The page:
Ministers, in my experience, aren't a particular brave lot. The job seems to attract people who place a high value on harmony, and who are seriously addicted to being liked. But the Metro section of today's Washington Post quoted Rev. G. Randolph Gurley, the pastor of the Tabernacle Church in Laurel, and the man is clearly exceptional.
At the funeral yesterday for Ronnie White, the man who was killed in a police cell in DC last week after being arrested in connection to the death of a police officer. Not surprisingly, White's case has generated great deal of anger towards the police. At the funeral, however, Rev. Gurley was clear that there were more people to blame for White's death than just the person who strangled him.
"When did it all start? Who all has a part in this tragedy?" Gurley asked, gazing intently into the eyes of several people in the pews before him. "We all know someone took his life, but it goes beyond that. We know that Ronnie didn't wake up that day and say, 'Today I'll participate in some activity that will result in someone's life being lost and later lead to the loss of my life.' His family, his friends, the school system, certainly the faith community . . . maybe we all have a part in this."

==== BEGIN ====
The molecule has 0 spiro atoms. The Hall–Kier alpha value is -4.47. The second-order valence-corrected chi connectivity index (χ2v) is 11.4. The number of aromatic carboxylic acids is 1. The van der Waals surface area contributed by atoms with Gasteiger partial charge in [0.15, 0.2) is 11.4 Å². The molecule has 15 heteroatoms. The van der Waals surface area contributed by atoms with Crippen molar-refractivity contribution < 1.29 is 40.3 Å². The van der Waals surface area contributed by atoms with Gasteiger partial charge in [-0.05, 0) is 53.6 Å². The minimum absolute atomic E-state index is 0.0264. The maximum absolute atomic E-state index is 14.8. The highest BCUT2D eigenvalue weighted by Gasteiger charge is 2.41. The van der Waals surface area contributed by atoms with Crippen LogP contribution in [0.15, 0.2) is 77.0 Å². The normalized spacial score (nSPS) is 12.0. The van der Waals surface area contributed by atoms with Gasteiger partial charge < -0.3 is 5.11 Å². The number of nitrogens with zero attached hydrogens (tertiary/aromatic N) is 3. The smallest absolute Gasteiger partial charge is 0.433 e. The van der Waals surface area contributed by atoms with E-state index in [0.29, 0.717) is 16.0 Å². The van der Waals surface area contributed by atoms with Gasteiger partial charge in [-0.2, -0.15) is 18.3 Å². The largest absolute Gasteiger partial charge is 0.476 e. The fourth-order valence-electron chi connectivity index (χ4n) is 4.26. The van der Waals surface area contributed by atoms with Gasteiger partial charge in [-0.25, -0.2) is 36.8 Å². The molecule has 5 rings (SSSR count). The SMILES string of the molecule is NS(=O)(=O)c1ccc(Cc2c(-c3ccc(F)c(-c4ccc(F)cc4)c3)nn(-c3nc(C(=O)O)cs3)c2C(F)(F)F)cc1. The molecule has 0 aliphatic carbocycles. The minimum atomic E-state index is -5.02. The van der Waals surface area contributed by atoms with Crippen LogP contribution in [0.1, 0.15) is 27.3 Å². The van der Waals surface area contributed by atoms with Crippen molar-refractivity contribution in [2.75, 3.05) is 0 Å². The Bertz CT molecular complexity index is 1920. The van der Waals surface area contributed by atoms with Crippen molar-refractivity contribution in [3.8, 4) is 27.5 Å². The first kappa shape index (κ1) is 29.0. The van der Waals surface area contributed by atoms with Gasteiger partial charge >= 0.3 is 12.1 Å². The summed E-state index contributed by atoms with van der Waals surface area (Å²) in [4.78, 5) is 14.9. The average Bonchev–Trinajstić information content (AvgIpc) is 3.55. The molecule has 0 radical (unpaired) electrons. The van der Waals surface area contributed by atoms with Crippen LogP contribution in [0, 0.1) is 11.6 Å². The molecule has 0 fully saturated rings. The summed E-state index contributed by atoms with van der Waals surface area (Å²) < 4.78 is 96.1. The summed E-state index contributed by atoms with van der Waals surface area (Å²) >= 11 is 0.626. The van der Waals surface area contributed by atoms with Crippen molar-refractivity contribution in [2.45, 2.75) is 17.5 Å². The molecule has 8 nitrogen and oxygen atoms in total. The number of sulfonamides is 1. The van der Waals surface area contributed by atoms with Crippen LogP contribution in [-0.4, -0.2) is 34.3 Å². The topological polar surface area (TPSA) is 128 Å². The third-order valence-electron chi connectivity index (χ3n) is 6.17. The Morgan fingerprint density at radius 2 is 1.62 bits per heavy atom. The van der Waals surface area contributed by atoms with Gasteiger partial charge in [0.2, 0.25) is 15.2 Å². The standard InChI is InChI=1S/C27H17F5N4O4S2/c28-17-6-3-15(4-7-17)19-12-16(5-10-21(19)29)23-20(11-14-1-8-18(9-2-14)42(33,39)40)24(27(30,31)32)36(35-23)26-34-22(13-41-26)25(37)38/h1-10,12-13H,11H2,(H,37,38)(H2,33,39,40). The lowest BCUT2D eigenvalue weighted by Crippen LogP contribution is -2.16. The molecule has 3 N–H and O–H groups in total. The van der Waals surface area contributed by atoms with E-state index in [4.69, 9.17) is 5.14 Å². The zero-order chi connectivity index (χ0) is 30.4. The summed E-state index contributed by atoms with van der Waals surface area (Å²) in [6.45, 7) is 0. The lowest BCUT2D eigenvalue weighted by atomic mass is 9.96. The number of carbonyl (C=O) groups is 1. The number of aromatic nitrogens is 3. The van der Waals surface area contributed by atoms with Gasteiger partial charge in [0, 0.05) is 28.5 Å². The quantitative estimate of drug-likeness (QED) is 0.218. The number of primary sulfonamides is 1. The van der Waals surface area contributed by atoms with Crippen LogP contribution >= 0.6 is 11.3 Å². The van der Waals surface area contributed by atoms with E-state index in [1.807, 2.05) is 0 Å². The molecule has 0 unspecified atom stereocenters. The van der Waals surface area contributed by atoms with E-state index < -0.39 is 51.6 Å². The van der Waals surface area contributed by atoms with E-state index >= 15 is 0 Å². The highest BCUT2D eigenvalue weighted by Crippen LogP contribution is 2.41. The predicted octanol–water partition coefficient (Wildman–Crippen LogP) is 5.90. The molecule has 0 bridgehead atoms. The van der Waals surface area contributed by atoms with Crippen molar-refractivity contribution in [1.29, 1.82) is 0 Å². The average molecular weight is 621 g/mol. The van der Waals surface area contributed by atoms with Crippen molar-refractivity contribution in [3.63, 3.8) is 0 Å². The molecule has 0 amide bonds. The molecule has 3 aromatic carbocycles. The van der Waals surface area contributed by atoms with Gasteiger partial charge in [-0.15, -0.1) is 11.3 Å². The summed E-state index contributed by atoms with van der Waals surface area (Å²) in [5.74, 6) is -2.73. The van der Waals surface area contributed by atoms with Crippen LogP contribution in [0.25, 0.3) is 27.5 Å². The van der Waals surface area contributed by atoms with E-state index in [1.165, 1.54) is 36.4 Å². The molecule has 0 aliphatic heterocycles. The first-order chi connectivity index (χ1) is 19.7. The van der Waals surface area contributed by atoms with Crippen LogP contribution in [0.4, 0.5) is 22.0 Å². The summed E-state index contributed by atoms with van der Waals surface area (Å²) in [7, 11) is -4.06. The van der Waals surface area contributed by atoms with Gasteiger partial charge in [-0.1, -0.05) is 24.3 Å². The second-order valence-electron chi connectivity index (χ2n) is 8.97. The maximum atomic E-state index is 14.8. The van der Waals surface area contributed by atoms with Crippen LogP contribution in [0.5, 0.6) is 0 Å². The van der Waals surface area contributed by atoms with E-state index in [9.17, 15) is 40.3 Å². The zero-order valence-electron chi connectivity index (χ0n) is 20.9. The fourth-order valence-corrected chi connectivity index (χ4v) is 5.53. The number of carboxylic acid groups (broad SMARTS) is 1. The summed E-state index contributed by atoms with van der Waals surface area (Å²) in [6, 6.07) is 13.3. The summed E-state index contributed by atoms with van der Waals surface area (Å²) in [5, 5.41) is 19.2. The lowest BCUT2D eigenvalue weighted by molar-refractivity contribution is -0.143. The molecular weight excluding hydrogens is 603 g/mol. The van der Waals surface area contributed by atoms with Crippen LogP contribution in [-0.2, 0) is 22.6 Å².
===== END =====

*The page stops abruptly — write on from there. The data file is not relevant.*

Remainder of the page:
Now that's preaching. Don't get me wrong--whoever killed White should be prosecuted for murder, and I have no doubt they will be. But in the face of clear and righteous anger, it takes guts to challenge people to not just look for an enemy, but to look within themselves. It might be hard to assert that you can both hold individuals accountable for their actions AND acknowledge the collective responsibility we have for each other. But it's true.
What if we all asked Rev. Gurley's question--not just at the funerals of those who have died premature, violent deaths, but every time we complain about a social or community problem. What if we asked that question before we prayed about war or violence or poverty or ignorance? Who all has a part in this tragedy? We all do, plain and simple. We are all a part of one another, and I'm glad there are churches which keep this truth at the center of their witness.